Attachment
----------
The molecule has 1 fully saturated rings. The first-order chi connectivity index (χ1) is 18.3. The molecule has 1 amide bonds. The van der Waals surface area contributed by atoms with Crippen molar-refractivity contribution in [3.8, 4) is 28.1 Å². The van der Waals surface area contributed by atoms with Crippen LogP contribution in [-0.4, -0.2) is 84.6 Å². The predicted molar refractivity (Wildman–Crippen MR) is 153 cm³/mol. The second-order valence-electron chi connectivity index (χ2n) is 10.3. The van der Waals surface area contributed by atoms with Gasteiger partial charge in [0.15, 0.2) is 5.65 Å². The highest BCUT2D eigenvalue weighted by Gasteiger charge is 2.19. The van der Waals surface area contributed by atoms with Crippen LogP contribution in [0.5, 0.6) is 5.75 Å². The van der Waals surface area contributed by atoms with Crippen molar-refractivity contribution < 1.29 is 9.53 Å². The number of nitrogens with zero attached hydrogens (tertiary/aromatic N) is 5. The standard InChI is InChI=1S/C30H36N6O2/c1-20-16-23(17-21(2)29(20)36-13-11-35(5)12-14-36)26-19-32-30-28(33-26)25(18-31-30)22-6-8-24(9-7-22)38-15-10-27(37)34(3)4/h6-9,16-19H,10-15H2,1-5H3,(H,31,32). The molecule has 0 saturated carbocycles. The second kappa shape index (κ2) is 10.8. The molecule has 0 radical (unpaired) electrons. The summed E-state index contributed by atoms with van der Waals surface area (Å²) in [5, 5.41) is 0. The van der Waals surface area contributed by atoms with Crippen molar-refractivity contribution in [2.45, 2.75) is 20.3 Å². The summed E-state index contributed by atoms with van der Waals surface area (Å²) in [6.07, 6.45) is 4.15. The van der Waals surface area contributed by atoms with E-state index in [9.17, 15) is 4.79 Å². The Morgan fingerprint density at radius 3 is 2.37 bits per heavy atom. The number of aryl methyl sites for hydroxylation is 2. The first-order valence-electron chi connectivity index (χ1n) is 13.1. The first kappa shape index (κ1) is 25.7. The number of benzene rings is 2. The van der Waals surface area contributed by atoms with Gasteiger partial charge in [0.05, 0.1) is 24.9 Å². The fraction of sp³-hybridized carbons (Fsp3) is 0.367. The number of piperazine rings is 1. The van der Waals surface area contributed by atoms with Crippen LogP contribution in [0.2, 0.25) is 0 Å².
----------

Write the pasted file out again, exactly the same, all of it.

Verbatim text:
The molecule has 1 fully saturated rings. The first-order chi connectivity index (χ1) is 18.3. The molecule has 1 amide bonds. The van der Waals surface area contributed by atoms with Crippen molar-refractivity contribution in [3.8, 4) is 28.1 Å². The van der Waals surface area contributed by atoms with Crippen LogP contribution in [-0.4, -0.2) is 84.6 Å². The predicted molar refractivity (Wildman–Crippen MR) is 153 cm³/mol. The second-order valence-electron chi connectivity index (χ2n) is 10.3. The van der Waals surface area contributed by atoms with Gasteiger partial charge in [0.15, 0.2) is 5.65 Å². The highest BCUT2D eigenvalue weighted by Gasteiger charge is 2.19. The van der Waals surface area contributed by atoms with Crippen LogP contribution in [0.5, 0.6) is 5.75 Å². The van der Waals surface area contributed by atoms with Crippen molar-refractivity contribution < 1.29 is 9.53 Å². The number of nitrogens with zero attached hydrogens (tertiary/aromatic N) is 5. The standard InChI is InChI=1S/C30H36N6O2/c1-20-16-23(17-21(2)29(20)36-13-11-35(5)12-14-36)26-19-32-30-28(33-26)25(18-31-30)22-6-8-24(9-7-22)38-15-10-27(37)34(3)4/h6-9,16-19H,10-15H2,1-5H3,(H,31,32). The molecule has 0 saturated carbocycles. The second kappa shape index (κ2) is 10.8. The molecule has 0 radical (unpaired) electrons. The summed E-state index contributed by atoms with van der Waals surface area (Å²) in [5, 5.41) is 0. The van der Waals surface area contributed by atoms with Crippen molar-refractivity contribution in [2.45, 2.75) is 20.3 Å². The summed E-state index contributed by atoms with van der Waals surface area (Å²) in [6.07, 6.45) is 4.15. The van der Waals surface area contributed by atoms with E-state index in [9.17, 15) is 4.79 Å². The Morgan fingerprint density at radius 3 is 2.37 bits per heavy atom. The number of aryl methyl sites for hydroxylation is 2. The first-order valence-electron chi connectivity index (χ1n) is 13.1. The first kappa shape index (κ1) is 25.7. The number of benzene rings is 2. The van der Waals surface area contributed by atoms with Gasteiger partial charge in [0.05, 0.1) is 24.9 Å². The fraction of sp³-hybridized carbons (Fsp3) is 0.367. The number of piperazine rings is 1. The van der Waals surface area contributed by atoms with Crippen LogP contribution in [0.2, 0.25) is 0 Å².